This article needs additional citations for verification. (February 2009) (Learn how and when to remove this template message)
Fort Holabird was located in the southeast corner of the city, fronting on Holabird Ave. between Broening Highway and Dundalk Ave. From 1941 until the end of World War II, the installation grew to include approximately 350 acres and 286 buildings. After World War II, activities at Fort Holabird were curtailed and portions of the property were transferred from the Army. The largest transfer occurred in the timeframe between 1977 and 1979, when 223 acres were transferred to the City of Baltimore. The City developed the land into the Fort Holabird Industrial Park.
- 1918: Established as Camp Holabird on 96 acres of marsh near Colgate Creek. Established as the US Army's first motor transport training center and depot in southeastern Baltimore City. It was named for Army Quartermaster General and West Point graduate Samuel B. Holabird (1826-1907).
- 1918: During World War I, Holabird supplied the American Expeditionary Force in France with Detroit-made vehicles. Thousands of military personnel were trained there to drive and repair automobiles and trucks.
- 1918 or after: Became home to the Holabird Quartermaster Depot.
- 2 July 1919: U.S. Navy blimp C-8 explodes while landing at Camp Holabird, injuring about 80 adults and children who were watching. Windows in homes a mile away are broken by the blast.
- 1920: by 1920 a center for the research and development of military vehicles was established at Holabird. Here the now famous Jeep was tested and refined.
- 1942: Renamed as Holabird Ordnance Depot.
- 1943: Renamed as Holabird Signal Depot.
- 1947: Renamed as Camp Holabird.
- 1950: Renamed as Fort Holabird. The U.S. Army Intelligence School and Counter Intelligence Records Facility based here until transferred to Fort Huachuca, Arizona in 1972. It was also used as an Armed Forces Examining & Entrance Station (induction facility).
- Early 1970s: Due to its proximity to Washington, D.C., Ft. Holabird was used to guard witnesses in major federal cases, such as the Watergate hearings. E Howard Hunt, Charles Colson and John Dean were among the Watergate witnesses held there.
- 1973: Closed, area has been redeveloped into an industrial park.
- 2001: Fire destroys remnants of former spy school.
Notable people trained or stationed at Ft. Holabird
- Donald L. Barlett, American author and investigative journalist
- Stephen Barnett, American law profession and legal scholar
- C. D. B. Bryan
- Boniface Campbell, United States Army Major General
- Roger Christie, an American ordained minister in the Religion of Jesus Church
- Garrison B. Coverdale, United States Army Major General
- Thomas J. Dodd, Jr.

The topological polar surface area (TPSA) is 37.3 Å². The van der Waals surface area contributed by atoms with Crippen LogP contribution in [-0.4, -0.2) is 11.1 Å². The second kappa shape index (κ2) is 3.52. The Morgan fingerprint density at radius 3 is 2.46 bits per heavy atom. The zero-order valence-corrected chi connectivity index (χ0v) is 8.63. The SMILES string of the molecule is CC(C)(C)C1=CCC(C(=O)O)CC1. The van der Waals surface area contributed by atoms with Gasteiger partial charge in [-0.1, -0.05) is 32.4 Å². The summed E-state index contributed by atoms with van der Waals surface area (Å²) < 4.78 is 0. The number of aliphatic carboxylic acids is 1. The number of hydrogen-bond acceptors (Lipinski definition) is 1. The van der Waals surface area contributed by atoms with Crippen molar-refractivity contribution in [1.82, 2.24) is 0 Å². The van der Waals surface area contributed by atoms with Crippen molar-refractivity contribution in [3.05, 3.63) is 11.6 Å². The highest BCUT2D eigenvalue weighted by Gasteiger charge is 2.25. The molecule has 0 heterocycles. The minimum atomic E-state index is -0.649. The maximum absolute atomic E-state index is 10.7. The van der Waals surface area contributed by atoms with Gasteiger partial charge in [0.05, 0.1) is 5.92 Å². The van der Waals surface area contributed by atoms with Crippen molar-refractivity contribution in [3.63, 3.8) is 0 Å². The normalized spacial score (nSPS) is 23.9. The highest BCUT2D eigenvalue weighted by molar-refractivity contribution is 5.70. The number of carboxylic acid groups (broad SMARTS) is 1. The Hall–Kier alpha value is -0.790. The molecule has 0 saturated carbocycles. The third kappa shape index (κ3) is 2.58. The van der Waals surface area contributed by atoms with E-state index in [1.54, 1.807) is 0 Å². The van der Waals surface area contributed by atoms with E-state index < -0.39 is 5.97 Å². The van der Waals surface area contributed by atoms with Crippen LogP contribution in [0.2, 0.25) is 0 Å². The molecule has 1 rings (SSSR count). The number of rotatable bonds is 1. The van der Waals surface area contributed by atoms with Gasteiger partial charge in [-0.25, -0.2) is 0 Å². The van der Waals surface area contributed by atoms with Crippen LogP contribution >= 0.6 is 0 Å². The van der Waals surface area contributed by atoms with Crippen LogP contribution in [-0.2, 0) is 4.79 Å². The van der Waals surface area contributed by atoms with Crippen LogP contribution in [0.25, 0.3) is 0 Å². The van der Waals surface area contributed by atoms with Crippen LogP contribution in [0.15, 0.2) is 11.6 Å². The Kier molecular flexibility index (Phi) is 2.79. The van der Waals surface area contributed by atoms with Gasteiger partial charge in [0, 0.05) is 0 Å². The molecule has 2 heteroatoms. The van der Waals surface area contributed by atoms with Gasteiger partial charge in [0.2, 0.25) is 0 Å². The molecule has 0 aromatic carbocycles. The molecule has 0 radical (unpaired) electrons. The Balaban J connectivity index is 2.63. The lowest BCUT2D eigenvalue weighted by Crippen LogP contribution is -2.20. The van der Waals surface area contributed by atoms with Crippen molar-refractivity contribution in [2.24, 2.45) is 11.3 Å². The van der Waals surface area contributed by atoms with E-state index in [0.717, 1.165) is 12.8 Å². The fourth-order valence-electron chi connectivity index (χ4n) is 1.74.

- Oliver W. Dillard, United States Army Major General
- Mike Gravel
- W.E.B. Griffin
- Chic Hecht, United States Senator 1983-1989
- Dennis F. Hightower, former Deputy Secretary, United States Department of Commerce
- Clint Hill
- Patrick M. Hughes, former Director of the Defense Intelligence Agency
- Thomas Charles Huston
- Eli Jacobs, American financier and attorney
- Morton Kondracke
- Ann M. McDonough, first woman member of the US Army Counter Intelligence Corps
- George J. Mitchell
- Ben Moses
- Robert H. Pepper, United States Marines Corps Lieutenant General
- McCandlish Phillips, American journalist and author
- J. D. Salinger, author
- Douglas L. Turner, former Washington Bureau Chief of The Buffalo News
- Humbert Roque Versace
- George J. Walker, US Army Brigadier General and former Deputy Commanding General of INSCOM
Counterintelligence Corps (United States Army)
Fort Howard, Maryland, interrogation training
P.O. Box 1142, WWII Military Intelligence facility
Karl Probst, designer of the first jeep prototypes
United States Army Counterintelligence
United States Army Intelligence Center
- Fort Holabird, Dundalk, Maryland Base Realignment and Closure Site (BRAC) [permanent dead link]
- Gary Helton (2005). Images of America: Dundalk. p. 73
- "Archived copy" (PDF). Archived from the original (PDF) on 2011-07-26. Retrieved 2011-08-26.CS1 maint: archived copy as title (link)
- New York Times index for the published news - Google Boeken. Books.google.com. Retrieved 2012-01-06.
- Charles Colson. Born Again, Chosen Books.
- 5-alarm fire that destroyed buildings at Fort Holabird is 'termed very suspicious'."The Baltimore Sun", October 6, 2001
- J D Salinger: A Life by Kenneth Slewenski, 2011
- Camp Holabird, from "On the Trail of Jeep History"
- 1919 Letter from a man in Camp Holabird
- 1928 article, "The Holabird Quartermaster Depot"
- "The Army Intelligence Center is Established 1 September 1954"
- " Congressional hearing on the relocation of The U.S. Army Intelligence School from Fort Holabird to Fort Huachuca, May 10, 1972